Imagine you just had a test drive in the car of your dreams and you’re full from those free donuts the dealership gave you. As you admire your soon-to-be car sitting outside the dealership’s window, your attention is diverted to a stack of papers. All you have to to do is sign, but after a closer look your final price is hundreds, wait, make that thousands more than the price you saw online.
So what do you do? You can try to talk those fees out of the price of the car, but before you do, make sure you know each type of fee before opening up the negotiations and more importantly, how to negotiate with a dealer. Remember, if you don’t understand a fee, you should always ask for clarification.
What are documentation fees?
Sometimes known as processing fees, this incorporates fees that dealerships have to pay to the DMV such as the cost for registering the vehicle or license plates. Dealerships will also factor in the cost of obtaining your credit score and processing your paperwork since someone’s gotta get paid to do this. Although many of the fees are legitimate, ask the dealer to breakdown the individual fees. Then you can make sure that they add up correctly to the overall “doc fee”.
What are dealer prep fees?
We all want to drive off the lot in a car that is sparkling clean both inside and out. Dealer preparation fees factor the time it takes to prepare a vehicle for its next owner. A simple detail job this is not. Prep fees can run hundreds of dollars. For a brand new car, not much prep is needed other then a quick rinse and removal of any packaging material (usually just peeling off some body panel sized stickers). If you see a $200 charge to “prep” a brand new vehicle, ask yourself if you’d pay $200 for a car wash any other time. If you wouldn’t, ask the salesperson to remove the extra bill.
What are the types of extended warranties?
This fee can be tricky. An uninformed consumer can be easily persuaded to “protect their investment” with a service warranty. New cars come with a manufacturers warranty, but what about used cars? If you’re buying a certified pre owned car, you’ll have an existing warranty. If you’re not buying certified pre owned, buying a warranty from a dealership or insurance company might not be such a bad idea. Take a look at the fine print first, since dealership warranties can be a crafty way to make unprepared consumers feel like they “have to get it” in case “something happens” because “you never know.”
What are protection fees?
Dealers may tack this on to offer an extra layer of protection to cloth seats for a soccer mom or paint for the avid mall-goers. Car manufacturers already account for this when building the car, using interior materials that are resistant to stains and odors. Paint technology has improved, too, offering multilayered paint jobs that resist chipping and undercoating to prevent rust. The protection fees, sometimes costing upwards of $400, might not get you much more than a nice wax job and a quick coat of interior protectant spray. A $5 DIY can of 3M Scotchbrite and a quick hand wax will achieve the same results. You can tell the dealer that you don’t want this service.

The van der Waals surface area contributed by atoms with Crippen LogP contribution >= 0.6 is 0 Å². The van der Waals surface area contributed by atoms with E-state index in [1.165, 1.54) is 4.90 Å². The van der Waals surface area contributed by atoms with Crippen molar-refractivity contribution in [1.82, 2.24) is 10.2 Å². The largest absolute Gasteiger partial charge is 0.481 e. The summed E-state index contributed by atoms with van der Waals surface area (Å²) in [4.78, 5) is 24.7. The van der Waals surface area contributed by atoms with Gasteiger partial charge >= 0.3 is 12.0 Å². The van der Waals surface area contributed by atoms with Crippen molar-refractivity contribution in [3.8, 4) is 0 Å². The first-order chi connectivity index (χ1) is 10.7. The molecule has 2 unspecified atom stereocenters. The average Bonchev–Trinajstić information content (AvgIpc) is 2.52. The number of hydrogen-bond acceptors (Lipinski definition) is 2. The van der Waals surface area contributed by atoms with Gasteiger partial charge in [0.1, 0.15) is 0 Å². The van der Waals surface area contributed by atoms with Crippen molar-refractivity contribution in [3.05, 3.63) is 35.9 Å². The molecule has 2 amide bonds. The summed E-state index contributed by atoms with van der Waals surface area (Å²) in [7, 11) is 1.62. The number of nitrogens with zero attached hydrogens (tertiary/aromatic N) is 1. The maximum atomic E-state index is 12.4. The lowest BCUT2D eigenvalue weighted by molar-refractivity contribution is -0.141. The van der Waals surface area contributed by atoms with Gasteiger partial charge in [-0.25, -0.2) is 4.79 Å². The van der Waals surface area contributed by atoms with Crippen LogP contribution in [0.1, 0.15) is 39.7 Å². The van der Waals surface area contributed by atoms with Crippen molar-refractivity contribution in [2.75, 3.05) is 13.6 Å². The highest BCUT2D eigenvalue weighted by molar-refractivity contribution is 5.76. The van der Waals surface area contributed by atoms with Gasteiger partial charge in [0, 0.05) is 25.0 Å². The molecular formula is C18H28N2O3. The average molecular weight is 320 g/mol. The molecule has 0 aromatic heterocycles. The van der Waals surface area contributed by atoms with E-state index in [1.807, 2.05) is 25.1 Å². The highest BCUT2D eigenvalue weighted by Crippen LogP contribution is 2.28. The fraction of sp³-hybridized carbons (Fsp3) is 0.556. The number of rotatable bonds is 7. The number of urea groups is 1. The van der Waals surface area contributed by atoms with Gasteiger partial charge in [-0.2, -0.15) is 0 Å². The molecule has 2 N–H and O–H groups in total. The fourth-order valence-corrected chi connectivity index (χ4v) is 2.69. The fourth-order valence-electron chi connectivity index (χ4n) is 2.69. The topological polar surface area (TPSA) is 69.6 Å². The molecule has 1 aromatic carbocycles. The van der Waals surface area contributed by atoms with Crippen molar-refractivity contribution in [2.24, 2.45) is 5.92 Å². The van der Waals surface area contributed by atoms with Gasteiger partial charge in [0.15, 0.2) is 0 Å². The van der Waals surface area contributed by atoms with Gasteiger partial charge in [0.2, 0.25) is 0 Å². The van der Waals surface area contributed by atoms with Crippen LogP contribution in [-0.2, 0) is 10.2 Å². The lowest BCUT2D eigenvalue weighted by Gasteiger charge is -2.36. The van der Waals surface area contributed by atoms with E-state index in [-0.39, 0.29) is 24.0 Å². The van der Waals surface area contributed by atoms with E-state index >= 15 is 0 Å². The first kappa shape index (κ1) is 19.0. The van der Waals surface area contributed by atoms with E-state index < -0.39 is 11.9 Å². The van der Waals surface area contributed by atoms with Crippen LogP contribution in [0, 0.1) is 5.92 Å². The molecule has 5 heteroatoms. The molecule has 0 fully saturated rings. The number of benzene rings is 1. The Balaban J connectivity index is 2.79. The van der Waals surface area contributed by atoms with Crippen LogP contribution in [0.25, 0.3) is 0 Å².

What are advertising fees?
You might see something called the “advertising fee” or “regional advertising fee.” This is the fee that the manufacturer adds to the invoice price of a new vehicle to cover ads like commercials or billboards in the dealer’s neighborhood. For example, in an area with harsh winters, the manufacturer may decide to run television ads with the car plowing through snowbanks, while warmer parts of the country might see ads of cars driving along a beach. When you see an ad fee, make sure it appears in the factory invoice and make sure it doesn’t pop up again as an additional charge. Additional advertising fees other then the one charged by the manufacturer are usually negotiable. If you’re buying a used car, make sure to ask why an advertising fee is in the invoice at all.
What are destination and delivery fees?
This is a fee you can expect to see on the purchase of a new car anywhere in the United States. Essentially this is the charge to have your car shipped to the dealer from the manufacturer. Every time you see a truck carrying shiny new cars down the highway, that’s what this fee is for. It’s government mandated and required that each customer is charged the same amount regardless of how far the car has been shipped. Savvy dealers will sometimes tack on a “delivery fee” which sounds the same as a destination fee. In reality, if you come across a charge for a “destination” and “delivery” fee, you are probably being charged twice for the same service. If you see it twice, ask the dealer to remove one of the charges. If you are buying a used car, you should definitely ask about why you’re being charged a delivery fee if it appears on your invoice.
Another thing to remember is MojoMotors.com will let tell you if a dealer has additional charges on an asking price. Beneath the “Vehicle Information” section on a vehicle’s page is the “Dealer Disclaimer.” We include this disclaimer if the price you see on the page isn’t really the whole price.
While buying a car can be stressful, it is good to remember thousands of people buy cars each day. If they can do it, you can do it! If you don’t like the details and you don’t love a car, don’t sign any paperwork and simply walk out of the dealership.